BLUFFTON, Ind. (WANE) – Before Lou Gehrig became “The Iron Horse” for playing in a then-record 2,130 games, Bluffton’s own Everett Scott was baseball’s reigning iron man.

Scott, a slick-fielding shortstop, played in 1,307 consecutive games from June 20, 1916 through May 5, 1925, suiting up for both the Boston Red Sox and the New York Yankees during that span. The Bluffton native’s tally far exceeded the previous MLB record of 577 games held by Dodgers third baseman George Pinkney, as Scott became the first player to suit up for over 1,000 games in a row.

Gehrig’s total was eventually eclipsed by Cal Ripken Jr.’s total of 2,632, but Scott still stands no. 3 all-time in consecutive games played.

This June 2 marked the second annual “Lou Gehrig Day” across Major League Baseball. The date holds significance, as Gehrig became the Yankees’ starting first baseman on June 2, 1925 and also passed away on June 2, 1941 at the age of 37 due to complications from amyotrophic lateral sclerosis (ALS), now commonly known as “Lou Gehrig’s Disease.”

As for Scott, he won three World Series titles with the Red Sox (1915, ’16, ’18) and another with the Yankees (1923). As captain of the Yankees from 1922-25, Scott was roommates and good friends with Babe Ruth. Nicknamed “Deacon,” many believed the Yankees had Scott room with Ruth in an attempt to cull the Great Bambino’s well-documented wild behavior.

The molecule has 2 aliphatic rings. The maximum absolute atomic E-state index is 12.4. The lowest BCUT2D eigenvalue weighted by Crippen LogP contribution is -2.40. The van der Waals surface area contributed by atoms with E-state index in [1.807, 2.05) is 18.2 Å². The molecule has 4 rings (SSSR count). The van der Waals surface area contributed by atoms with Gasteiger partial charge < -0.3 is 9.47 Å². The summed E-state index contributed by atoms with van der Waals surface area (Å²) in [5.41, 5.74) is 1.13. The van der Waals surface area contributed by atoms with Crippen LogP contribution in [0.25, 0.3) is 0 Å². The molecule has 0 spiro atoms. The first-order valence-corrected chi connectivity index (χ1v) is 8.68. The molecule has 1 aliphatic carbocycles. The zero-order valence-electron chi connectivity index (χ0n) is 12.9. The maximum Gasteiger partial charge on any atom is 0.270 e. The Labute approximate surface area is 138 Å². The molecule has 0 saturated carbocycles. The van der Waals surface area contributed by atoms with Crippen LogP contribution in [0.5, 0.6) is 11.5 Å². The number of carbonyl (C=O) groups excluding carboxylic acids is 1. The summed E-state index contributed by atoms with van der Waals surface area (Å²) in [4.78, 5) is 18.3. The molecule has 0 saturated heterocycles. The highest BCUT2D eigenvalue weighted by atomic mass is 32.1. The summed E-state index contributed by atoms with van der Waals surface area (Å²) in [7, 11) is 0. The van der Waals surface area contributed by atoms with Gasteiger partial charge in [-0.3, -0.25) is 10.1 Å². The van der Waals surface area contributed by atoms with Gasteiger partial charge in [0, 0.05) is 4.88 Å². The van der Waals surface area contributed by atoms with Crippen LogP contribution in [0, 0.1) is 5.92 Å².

While he hit only .249 with 20 home runs and 551 RBI over his 13-year MLB career, Scott’s defense was his calling card. The shortstop led the American League in fielding percentage seven seasons in a row (1916-1922).

While not currently enshrined in Cooperstown, Scott has been inducted into the Indiana Baseball Hall of Fame and the Boston Red Sox Hall of Fame.

After retiring from baseball, Scott became more involved with the sport of bowling, and owned bowling alleys in the Fort Wayne area. He also wrote a children’s book entitled “Third Base Thatcher” that was published in 1923.